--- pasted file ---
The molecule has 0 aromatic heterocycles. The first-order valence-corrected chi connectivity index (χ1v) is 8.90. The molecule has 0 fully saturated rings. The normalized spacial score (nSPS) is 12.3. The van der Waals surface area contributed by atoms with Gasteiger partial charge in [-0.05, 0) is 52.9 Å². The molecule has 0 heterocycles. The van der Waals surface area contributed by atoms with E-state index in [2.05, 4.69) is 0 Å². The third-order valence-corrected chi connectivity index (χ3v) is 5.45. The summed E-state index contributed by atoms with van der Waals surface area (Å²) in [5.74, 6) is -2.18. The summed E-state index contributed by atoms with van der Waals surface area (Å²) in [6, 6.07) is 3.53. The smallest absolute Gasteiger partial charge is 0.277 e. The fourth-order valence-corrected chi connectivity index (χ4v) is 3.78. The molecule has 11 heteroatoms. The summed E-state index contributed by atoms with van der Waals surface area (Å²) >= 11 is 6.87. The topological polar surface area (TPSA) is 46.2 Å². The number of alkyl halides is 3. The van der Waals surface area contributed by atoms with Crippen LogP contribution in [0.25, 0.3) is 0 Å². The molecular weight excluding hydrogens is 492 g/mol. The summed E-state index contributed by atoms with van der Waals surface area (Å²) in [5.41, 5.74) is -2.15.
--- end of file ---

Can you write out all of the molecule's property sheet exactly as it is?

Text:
The molecule has 0 aromatic heterocycles. The first-order valence-corrected chi connectivity index (χ1v) is 8.90. The molecule has 0 fully saturated rings. The normalized spacial score (nSPS) is 12.3. The van der Waals surface area contributed by atoms with Gasteiger partial charge in [-0.05, 0) is 52.9 Å². The molecule has 0 heterocycles. The van der Waals surface area contributed by atoms with E-state index in [2.05, 4.69) is 0 Å². The third-order valence-corrected chi connectivity index (χ3v) is 5.45. The summed E-state index contributed by atoms with van der Waals surface area (Å²) in [5.74, 6) is -2.18. The summed E-state index contributed by atoms with van der Waals surface area (Å²) in [6, 6.07) is 3.53. The smallest absolute Gasteiger partial charge is 0.277 e. The fourth-order valence-corrected chi connectivity index (χ4v) is 3.78. The molecule has 11 heteroatoms. The summed E-state index contributed by atoms with van der Waals surface area (Å²) >= 11 is 6.87. The topological polar surface area (TPSA) is 46.2 Å². The number of alkyl halides is 3. The van der Waals surface area contributed by atoms with Crippen LogP contribution in [0.25, 0.3) is 0 Å². The molecular weight excluding hydrogens is 492 g/mol. The summed E-state index contributed by atoms with van der Waals surface area (Å²) in [5.41, 5.74) is -2.15.